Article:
JIRA Installation on Synology NAS – Part 4 – Auto-start

Introduction

Up until now, we’ve been starting JIRA by executing start-jira.sh from the command line. Of course, since we’re logged into an SSH session to get this command line interface, if we were to disconnect, the processes we start will all get killed. Having to keep an SSH session open to use JIRA is not exactly the way we want to have it set up. So, what do we need? A startup script linked into Synology’s boot!

Startup Scripts!

There’s a really simple solution to have something start on DSM when you have access to the command line. DSM looks in a specific place for startup scripts to execute on boot. So, if we want to get JIRA to start, we’ll have to put one there!

Atlassian has an article that describes how to do this on a regular system (https://confluence.atlassian.com/display/JIRA/Starting+JIRA+Automatically+on+Linux), but Synology is a bit special. We’ll start with this general idea and work from there.

The Synology Package Guide notes that a startup script can be placed within /usr/local/etc/rc.d/ as long as it has the .sh suffix and 755 permissions, it will get executed at system startup and shutdown with the parameters “start” and “stop”, respectively.

My goal is to keep the Atlassian installation entirely unmodified and just modify the Synology DSM config to use the Atlassian files where possible. So, a very simple script that I could create using those parameters and place in that location for execution would look like this:

#!/bin/bash

# JIRA Linux service controller script
cd "/volume1/@appstore/atlassian/jira/bin"

case "$1" in
    start)
        /volume1/@appstore/atlassian/jira/bin/start-jira.sh
        ;;
    stop)
        /volume1/@appstore/atlassian/jira/bin/stop-jira.sh
        ;;
    *)
        echo "Usage: $0 {start|stop}"
        exit 1
        ;;
esac

Problem

Ok, cool, now we know how to start that up in theory. If you tried it, though, you’d be greeted with something like this response:


executing using dedicated user
su: can't run /sbin/nologin: No such file or directory

To run JIRA in the foreground, start the server with start-jira.sh -fg
executing using dedicated user: jira
su: can't run /sbin/nologin: No such file or directory

We’re getting this error message from the above call because of the fact that it’s attempting to execute the JIRA user’s default shell. By default, DiskStation sets the default shell to /sbin/nologin, which is a nonexistent path to force this error if the user attempts an SSH connection or some other form of execution (like this). This is what the JIRA user’s line in the passwd file looks like:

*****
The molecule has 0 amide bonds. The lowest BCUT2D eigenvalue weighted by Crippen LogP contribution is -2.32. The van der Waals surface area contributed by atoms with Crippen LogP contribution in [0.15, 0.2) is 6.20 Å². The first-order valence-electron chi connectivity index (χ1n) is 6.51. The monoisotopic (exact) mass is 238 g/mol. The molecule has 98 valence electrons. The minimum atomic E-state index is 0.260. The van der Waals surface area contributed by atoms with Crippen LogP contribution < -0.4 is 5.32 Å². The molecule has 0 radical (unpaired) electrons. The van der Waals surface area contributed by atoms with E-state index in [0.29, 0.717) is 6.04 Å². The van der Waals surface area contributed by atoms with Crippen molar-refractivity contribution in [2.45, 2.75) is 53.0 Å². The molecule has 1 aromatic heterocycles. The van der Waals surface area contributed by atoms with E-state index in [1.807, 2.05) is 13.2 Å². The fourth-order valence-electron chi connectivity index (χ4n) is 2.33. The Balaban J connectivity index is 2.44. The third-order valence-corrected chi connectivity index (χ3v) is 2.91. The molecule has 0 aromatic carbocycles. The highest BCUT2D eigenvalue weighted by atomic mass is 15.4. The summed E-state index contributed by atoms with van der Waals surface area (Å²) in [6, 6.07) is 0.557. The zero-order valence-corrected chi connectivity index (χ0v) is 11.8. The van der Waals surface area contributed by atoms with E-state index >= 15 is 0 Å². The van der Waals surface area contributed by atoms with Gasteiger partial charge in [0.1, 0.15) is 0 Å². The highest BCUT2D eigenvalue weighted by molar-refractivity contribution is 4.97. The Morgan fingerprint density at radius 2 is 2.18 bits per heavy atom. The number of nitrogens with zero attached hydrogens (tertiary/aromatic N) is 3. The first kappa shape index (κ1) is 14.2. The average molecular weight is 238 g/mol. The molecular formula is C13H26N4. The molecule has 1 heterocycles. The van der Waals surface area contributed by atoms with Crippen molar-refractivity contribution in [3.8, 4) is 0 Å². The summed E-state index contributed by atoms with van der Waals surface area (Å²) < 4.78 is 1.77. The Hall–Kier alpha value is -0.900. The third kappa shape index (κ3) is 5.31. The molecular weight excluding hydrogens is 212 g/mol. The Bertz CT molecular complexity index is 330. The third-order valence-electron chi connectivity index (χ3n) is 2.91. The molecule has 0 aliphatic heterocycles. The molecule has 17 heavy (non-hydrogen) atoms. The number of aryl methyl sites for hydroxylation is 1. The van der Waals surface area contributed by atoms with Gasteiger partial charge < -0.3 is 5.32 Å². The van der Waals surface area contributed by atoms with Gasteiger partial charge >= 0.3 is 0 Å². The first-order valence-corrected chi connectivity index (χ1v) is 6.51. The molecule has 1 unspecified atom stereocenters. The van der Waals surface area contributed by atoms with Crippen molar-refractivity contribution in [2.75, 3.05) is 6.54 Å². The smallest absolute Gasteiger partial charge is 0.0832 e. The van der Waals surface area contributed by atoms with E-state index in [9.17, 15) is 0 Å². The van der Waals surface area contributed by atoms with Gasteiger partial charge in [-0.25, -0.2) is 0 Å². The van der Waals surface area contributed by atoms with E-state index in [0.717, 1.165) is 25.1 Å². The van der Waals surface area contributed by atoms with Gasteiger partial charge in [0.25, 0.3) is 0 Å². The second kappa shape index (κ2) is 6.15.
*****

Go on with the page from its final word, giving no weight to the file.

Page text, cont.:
jira:x:1030:100:JIRA User:/var/services/homes/jira:/sbin/nologin

Solution

In order to make this work, then, you have to specify a shell for it to use. All child shell scripts will use the specified shell (which is really where the su command is done). So, instead of simply using su, call the JIRA scripts from the startup scripts with a command something like this instead of just s:


su -s /bin/sh jira

Why didn’t I have to do that before? Well, notice how the JIRA start-jira.sh script starts the actual JIRA startup.sh script:


su -m $JIRA_USER -c "$PRGDIR/startup.sh $@"

What this does is execute su to have the JIRA user to execute the startup script and preserve the environment (-m). This means that when executing it as root as we were, the environment from root was preserved and therefore had a shell!

Additions

I wanted to add some logging and such to my scripts, so at the end of the calls to the scripts, I put >> /root/debug.log 2>&1 to make sure the output went to a file. This is actually what really helped me track things down in the first place.

Then to differentiate each call as I debugged things, I made it output the date / time to that same log file:

date >> /root/debug.log 2>&1

Conclusion

At the end of it all, when I finally got the install all completely configured on my DSM 5.0 installation (same should work on 4.3), this is what my startup script looked like in /usr/local/etc/rc.d/jira.sh:

#!/bin/bash

LOG_FILE=/volume1/Data/logs/jira.log
JIRA_DIRECTORY=/volume1/@appstore/atlassian/jira/bin
SUCMD="su -s /bin/sh jira"

# Log the time / date this is called
date >> $LOG_FILE 2>&1

# Log the arguments passed to this script and the shell being executed
echo "$0 $*" >> $LOG_FILE 2>&1

# Log the environment variables for debugging
env >> $LOG_FILE 2>&1

# JIRA Linux service controller script
case "$1" in
    start)
        $SUCMD $JIRA_DIRECTORY/start-jira.sh >> $LOG_FILE 2>&1
        ;;
    stop)
        $SUCMD $JIRA_DIRECTORY/stop-jira.sh >> $LOG_FILE 2>&1
        ;;
    *)
        echo "Usage: $0 {start|stop}"
        exit 1
        ;;
esac

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